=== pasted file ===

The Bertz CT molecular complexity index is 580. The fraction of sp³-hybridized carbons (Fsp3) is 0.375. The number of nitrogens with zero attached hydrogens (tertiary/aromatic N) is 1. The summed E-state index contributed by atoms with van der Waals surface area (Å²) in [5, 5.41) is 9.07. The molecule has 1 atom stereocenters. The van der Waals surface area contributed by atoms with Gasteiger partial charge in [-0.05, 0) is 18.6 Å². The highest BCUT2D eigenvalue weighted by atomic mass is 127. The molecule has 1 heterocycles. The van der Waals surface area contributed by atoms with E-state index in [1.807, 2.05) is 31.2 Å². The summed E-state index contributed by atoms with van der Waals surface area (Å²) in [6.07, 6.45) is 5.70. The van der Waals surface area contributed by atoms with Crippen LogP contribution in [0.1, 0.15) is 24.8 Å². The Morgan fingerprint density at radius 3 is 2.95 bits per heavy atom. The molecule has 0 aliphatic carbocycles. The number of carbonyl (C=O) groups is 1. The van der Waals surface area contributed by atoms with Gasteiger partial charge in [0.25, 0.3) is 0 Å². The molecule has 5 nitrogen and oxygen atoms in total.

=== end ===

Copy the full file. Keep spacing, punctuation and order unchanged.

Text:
The Bertz CT molecular complexity index is 580. The fraction of sp³-hybridized carbons (Fsp3) is 0.375. The number of nitrogens with zero attached hydrogens (tertiary/aromatic N) is 1. The summed E-state index contributed by atoms with van der Waals surface area (Å²) in [5, 5.41) is 9.07. The molecule has 1 atom stereocenters. The van der Waals surface area contributed by atoms with Gasteiger partial charge in [-0.05, 0) is 18.6 Å². The highest BCUT2D eigenvalue weighted by atomic mass is 127. The molecule has 1 heterocycles. The van der Waals surface area contributed by atoms with E-state index in [1.807, 2.05) is 31.2 Å². The summed E-state index contributed by atoms with van der Waals surface area (Å²) in [6.07, 6.45) is 5.70. The van der Waals surface area contributed by atoms with Crippen LogP contribution in [0.1, 0.15) is 24.8 Å². The Morgan fingerprint density at radius 3 is 2.95 bits per heavy atom. The molecule has 0 aliphatic carbocycles. The number of carbonyl (C=O) groups is 1. The van der Waals surface area contributed by atoms with Gasteiger partial charge in [0.25, 0.3) is 0 Å². The molecule has 5 nitrogen and oxygen atoms in total.